Review: SWEET MISS SEETON

Review: SWEET MISS SEETON, A Miss Seeton Mystery by Harrison Crane, series created by Heron Carvic.

missseatoncvrA cozy British mystery with no offensive material.

Rated 3 out of 5 stars by Iris Chacon.

This writer received an Advance Reading Copy from the publisher in exchange for an honest, objective review.

 

Twenty-first century readers, accustomed to the light-speed communications of social media, movies, and television, will find this cozy mystery slow in comparison. That does not mean the story is boring, however. It merely means the sedate pace and subtle humor may seem so understated as to be assumed nonexistent by impatient minds. If the reader will adopt a relaxed attitude and settle in for a comfortable, entertaining afternoon, Miss Seeton will rise to the occasion and fill the bill admirably.

I have dropped one star from the rating because the murder to be solved does not occur until 75 per cent of the book has passed. I found the character development, dry humor, and references to previous books in this long series were simply not enough to sustain me through three-quarters of the story. I dropped a second star because the British regional vernacular sometimes led to confusion for this American reader.

The writing was skillful and, I believe, would be clear to persons familiar with the Miss Seeton series of books as well as with colloquial British expressions. Since I had neither of those advantages, the novel was sometimes a tough trudge for me. Some readers will enjoy the style and pace of the story more than I.  Indeed, the Miss Seeton series of mysteries has many loyal and enthusiastic fans.

Trying Out Speech To Text Software For Writing Stories

Helpful, down-to-earth commentary on voice-to-text software from author Ruth Ann Nordic. Thanks very much, Ruth Ann, for sharing this with us. Other authors, do you use voice-to-text software? What’s your experience?

Ruth Ann Nordin's Author Blog

speech-to-text-post ID 63365994 © Dimaberkut | Dreamstime.com

The experiment

This past week, I finally took the plunge and downloaded a software called Dragon Dictation onto my iPhone.  (I don’t remember how much the app cost.  Apparently, I had bought it a year ago when I first heard about it, but I was so scared of the idea of speaking a story that I never used it.)  On Tuesday when I was at the dentist with my kids, I searched  for speech-to-text software and found Dragon Dictation.  Since I saw that I had already purchased it, I downloaded it.  I figured, what did I have to lose?  The worse that would happen was it didn’t work.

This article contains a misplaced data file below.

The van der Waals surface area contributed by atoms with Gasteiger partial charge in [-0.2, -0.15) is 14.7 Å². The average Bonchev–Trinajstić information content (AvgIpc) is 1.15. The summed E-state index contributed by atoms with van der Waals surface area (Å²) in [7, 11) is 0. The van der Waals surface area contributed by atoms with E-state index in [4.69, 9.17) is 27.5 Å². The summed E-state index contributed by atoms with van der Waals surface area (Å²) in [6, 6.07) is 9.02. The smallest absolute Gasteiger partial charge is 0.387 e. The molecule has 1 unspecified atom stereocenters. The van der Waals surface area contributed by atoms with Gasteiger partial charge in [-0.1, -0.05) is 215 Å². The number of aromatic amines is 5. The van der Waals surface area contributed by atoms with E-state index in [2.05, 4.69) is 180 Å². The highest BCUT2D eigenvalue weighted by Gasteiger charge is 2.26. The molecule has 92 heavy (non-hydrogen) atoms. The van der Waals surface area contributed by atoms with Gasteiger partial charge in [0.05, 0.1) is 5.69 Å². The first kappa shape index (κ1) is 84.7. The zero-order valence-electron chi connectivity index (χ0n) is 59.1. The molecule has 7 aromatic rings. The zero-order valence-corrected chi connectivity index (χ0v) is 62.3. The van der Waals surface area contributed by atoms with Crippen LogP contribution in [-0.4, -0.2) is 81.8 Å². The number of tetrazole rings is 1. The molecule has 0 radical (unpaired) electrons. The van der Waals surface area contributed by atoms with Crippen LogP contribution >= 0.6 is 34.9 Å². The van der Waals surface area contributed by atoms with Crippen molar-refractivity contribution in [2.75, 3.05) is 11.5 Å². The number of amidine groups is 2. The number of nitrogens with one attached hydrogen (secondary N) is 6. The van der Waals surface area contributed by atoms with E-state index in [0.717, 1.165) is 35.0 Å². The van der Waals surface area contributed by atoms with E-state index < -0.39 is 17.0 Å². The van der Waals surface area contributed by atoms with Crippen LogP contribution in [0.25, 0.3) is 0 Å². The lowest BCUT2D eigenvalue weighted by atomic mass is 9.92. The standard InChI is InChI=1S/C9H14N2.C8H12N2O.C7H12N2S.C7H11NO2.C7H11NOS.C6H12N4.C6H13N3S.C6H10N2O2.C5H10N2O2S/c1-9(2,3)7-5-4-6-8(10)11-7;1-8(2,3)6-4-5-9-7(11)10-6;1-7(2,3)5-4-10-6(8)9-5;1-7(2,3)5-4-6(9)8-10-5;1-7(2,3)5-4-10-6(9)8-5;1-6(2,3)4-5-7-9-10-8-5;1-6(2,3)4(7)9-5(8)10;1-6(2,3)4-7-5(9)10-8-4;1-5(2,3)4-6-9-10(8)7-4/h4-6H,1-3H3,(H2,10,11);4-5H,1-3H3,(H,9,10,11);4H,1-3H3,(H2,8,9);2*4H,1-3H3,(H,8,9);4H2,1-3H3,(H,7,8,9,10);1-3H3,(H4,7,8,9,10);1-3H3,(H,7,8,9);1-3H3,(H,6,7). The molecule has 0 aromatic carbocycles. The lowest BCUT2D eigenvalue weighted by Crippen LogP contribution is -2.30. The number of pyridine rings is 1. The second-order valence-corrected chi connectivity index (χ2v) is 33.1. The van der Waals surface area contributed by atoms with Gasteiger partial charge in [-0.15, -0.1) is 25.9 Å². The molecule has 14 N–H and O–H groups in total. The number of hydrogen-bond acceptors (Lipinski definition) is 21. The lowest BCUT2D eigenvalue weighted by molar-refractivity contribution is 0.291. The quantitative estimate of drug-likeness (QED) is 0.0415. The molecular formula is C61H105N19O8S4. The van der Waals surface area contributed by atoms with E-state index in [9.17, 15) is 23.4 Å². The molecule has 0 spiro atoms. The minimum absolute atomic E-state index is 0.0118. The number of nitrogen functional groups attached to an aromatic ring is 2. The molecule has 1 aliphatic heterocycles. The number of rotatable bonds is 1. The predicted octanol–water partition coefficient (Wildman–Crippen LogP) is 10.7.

The idea behind speaking your book (rather than typing it all) is to increase the amount of words you can get in each day you work.  Has it worked for me?  Yes.  I was surprised.  I…

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BookBub Ads? I’m calling it. The patient is dead.

Thanks to Nicholas Rossis for turning us on to alfageeek and this enlightening post on the efficacy (not) of BookBun advertising.

alfageeek

First test ad First test ad

You may recall that I was skeptical about BookBub Ads when they were first announced. While it’s exciting to get a crack at that population of known book buyers, I didn’t really think CPM advertising (paying for impressions, rather than clicks) made sense, since they count opening the email as an impression. Yet you have to scroll down to see the ad. That means that a lot of those “impressions” aren’t really impressions at all, so we would expect the CTR (click-through rate) to be low. Well I’ve run a lot of tests, and I can tell you that my skepticism was justified. The CTR on BookBub ads is horrible. Pretty consistently about 0.4% for what should have been a very clickable ad. (See above.)

To make sure I was being fair to BookBub, I just ran a Twitter ad campaign. I’m using this tweet, which I…